The Indian Government has released a paper to address the inadequacies in data protection and privacy legislation, proposing some ‘interesting’ exemptions, to leave the matrix open to abuse.
The purpose of the paper is simple; assess an area of the Indian digital economy which is under-developed, and make the relevant recommendations. It is an investigation which has been burrowing away for months, and follows a global reaction to some very public data abuses. The report is adequately timed, and should provide a framework to protect the Indian consumer as the world becomes increasingly connected. That is the theory of course.
As you would expect, there are some very good things in the report. There are restrictions of what personal information can be gathered by the internet companies, large and small, while justification needs to be present. It seems the purpose is to address the wild-west approach to the data economy across the country, with information being collected for ‘clear, specific and lawful’ purposes. Like GDPR in the European markets, it seems the purpose to provide some restrictions of the free-flowing and potentially-abusive relationship between the internet giants and the consumer.
Other interesting aspects include the right to be forgotten, perhaps giving the consumer more ownership over their own personal information, explicit opt-in consent for certain categories of data (that which is deemed sensitive), and also data localisation. The investigators do seem to have leant on lessons learned in Europe with GDPR, but then localization laws could be deemed a bit more nefarious.
This is the suspect part of the report; there seem to be a number of exemptions to any potential new laws for government agencies and offices. Data maybe processed without consent or knowledge if this is considered necessary for any function of Parliament or the State. The language is hazy and ill-defined, allowing plenty of wiggle-room. The whole situation creates an opportunity for abuse, and we have seen on numerous occasions around the world, governments can rarely be trusted to act without accountability.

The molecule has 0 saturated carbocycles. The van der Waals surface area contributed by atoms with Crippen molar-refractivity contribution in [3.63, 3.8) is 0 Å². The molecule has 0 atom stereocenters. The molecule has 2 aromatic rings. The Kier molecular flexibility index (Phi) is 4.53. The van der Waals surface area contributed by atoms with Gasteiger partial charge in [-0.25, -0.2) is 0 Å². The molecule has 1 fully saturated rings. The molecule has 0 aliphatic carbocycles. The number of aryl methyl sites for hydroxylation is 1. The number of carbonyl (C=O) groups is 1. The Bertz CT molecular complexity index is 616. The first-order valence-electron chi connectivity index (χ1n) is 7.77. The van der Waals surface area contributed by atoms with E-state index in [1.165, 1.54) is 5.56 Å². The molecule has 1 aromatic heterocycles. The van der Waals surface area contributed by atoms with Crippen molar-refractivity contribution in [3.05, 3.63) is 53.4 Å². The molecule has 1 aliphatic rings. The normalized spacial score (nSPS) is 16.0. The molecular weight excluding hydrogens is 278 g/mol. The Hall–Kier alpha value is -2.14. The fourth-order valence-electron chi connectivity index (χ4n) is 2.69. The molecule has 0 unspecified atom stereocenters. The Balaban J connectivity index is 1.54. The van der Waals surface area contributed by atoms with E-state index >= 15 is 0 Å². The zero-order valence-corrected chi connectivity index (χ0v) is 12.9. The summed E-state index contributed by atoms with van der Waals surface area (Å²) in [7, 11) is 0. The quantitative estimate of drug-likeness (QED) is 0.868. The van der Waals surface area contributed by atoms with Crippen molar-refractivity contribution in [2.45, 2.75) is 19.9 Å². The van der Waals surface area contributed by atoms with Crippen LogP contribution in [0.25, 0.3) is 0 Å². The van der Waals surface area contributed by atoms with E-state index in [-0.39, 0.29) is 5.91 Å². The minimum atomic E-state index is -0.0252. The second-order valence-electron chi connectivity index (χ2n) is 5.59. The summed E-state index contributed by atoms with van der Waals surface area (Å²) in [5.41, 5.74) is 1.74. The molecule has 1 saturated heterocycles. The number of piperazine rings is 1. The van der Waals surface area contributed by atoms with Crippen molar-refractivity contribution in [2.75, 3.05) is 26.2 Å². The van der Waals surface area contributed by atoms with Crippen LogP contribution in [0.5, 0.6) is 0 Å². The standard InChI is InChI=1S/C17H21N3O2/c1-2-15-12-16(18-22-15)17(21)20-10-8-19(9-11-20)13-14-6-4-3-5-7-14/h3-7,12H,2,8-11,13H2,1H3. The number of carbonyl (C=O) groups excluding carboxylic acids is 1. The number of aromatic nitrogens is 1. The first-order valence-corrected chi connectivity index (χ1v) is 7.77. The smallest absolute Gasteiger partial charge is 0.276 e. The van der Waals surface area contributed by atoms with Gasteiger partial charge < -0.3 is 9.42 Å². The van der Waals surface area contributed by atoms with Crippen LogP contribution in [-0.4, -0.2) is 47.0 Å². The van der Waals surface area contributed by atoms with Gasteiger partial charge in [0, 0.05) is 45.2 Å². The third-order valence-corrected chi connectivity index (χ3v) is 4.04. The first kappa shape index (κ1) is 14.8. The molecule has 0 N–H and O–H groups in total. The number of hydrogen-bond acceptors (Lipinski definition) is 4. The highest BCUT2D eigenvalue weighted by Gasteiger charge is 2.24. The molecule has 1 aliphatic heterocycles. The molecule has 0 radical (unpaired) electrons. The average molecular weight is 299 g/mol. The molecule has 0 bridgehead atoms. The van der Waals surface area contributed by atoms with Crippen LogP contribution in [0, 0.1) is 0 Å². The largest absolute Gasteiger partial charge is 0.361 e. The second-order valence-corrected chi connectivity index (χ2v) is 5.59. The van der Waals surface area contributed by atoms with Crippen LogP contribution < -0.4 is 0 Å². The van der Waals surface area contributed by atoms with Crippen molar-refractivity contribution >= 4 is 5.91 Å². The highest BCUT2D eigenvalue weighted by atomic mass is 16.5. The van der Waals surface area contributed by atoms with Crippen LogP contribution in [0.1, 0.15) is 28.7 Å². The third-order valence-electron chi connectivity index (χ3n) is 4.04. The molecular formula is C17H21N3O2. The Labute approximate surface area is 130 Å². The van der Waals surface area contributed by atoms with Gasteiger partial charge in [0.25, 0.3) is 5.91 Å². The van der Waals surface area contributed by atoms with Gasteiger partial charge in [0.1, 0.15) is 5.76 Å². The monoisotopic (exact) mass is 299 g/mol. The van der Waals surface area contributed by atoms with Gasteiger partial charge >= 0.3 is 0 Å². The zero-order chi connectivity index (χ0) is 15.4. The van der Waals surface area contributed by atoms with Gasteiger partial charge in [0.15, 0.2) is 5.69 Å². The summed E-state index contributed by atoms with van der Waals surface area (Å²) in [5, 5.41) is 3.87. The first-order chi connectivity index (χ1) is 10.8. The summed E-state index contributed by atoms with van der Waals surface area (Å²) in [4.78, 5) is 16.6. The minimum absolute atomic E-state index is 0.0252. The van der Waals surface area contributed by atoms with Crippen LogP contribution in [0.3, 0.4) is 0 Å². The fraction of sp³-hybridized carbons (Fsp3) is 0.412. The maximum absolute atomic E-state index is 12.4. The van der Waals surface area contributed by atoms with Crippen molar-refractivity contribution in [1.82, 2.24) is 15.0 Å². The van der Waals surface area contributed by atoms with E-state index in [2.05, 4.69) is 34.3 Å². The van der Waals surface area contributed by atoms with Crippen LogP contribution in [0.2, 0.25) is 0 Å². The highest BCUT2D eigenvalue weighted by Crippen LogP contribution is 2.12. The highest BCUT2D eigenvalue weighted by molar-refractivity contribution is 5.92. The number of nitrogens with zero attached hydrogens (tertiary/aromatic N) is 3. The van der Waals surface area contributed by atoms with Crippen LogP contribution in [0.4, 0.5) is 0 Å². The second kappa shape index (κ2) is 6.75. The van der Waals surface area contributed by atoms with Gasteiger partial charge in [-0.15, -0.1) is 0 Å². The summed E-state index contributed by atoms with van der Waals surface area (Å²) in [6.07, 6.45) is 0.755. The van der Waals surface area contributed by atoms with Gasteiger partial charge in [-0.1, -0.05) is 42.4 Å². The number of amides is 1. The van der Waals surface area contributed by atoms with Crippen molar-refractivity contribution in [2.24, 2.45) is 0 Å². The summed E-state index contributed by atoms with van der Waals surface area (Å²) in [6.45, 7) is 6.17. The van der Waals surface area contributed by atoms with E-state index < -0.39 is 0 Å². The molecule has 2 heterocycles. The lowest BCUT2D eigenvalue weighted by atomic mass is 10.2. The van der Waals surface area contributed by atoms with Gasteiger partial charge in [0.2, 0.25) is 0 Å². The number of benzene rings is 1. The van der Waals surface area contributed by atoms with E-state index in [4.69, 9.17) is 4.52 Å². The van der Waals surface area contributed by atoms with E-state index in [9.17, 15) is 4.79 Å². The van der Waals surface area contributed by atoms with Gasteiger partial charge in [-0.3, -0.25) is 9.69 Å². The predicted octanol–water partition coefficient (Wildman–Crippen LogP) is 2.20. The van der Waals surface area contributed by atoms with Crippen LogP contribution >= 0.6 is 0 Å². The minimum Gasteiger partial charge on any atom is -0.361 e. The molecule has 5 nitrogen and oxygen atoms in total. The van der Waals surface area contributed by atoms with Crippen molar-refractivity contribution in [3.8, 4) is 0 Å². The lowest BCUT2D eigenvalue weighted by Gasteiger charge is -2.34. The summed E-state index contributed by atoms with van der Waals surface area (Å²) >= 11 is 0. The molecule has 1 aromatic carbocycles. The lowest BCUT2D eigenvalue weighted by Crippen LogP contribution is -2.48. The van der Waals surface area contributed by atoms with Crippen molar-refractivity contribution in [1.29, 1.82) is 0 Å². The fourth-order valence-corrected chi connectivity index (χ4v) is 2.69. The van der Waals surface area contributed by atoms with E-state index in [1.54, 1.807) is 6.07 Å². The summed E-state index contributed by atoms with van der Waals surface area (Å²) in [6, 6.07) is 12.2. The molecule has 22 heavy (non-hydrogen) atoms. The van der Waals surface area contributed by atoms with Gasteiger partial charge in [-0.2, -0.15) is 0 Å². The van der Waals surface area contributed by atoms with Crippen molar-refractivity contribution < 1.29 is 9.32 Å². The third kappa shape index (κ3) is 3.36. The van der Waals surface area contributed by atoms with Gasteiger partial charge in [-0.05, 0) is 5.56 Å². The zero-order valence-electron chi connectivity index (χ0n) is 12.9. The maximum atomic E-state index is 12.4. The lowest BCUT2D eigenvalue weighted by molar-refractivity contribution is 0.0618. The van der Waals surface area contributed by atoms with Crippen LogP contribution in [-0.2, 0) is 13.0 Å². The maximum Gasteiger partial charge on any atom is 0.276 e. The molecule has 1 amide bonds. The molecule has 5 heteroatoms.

Lazy definitions and localised data residency will leave some of the larger players in the digital economy in an dubious position. Resistance to requests for information, or appeals to courts, would have to be made locally in India. Some interest companies can resist government requests due to the way data is stored, think about Microsoft’s battle with the US government over information stored on one of its Irish servers, theoretically adding an extra layer of protection to the consumer. This set up would potentially leave the Indian consumer quite open to abuse.
For Save Our Privacy, an Indian data protection advocacy group, poor definitions and guidance are not the only concerns; Indian spooks are getting too much freedom as well.
“There is a dire need for surveillance law reform in India,” the group said in a statement. “It was our hope that this effort would provide a comprehensive framework overhauling surveillance and interception in India – in consonance with the international standards on necessary and proportionate principles, along with providing proper judicial scrutiny. However, the report and bill does not seem to provide substantive changes in the surveillance regime in India.”
The need to address data protection and privacy laws is clearly evident throughout the world. Numerous economies are still reliant on regulation and legislation written for another era, think about how much society has changed over the last 5 years. Any attempts to create an environment suitable for today’s digital normality should be applauded, but the Indian government has not got this one right.
Governments have shown they cannot be trusted with un-monitored or un-accountable access to data and communications networks. The recommendations in this report, notably focusing around government exemptions, are too loosely defined, making the opportunity for abuse abundant. This cannot be a situation which is allowed to develop.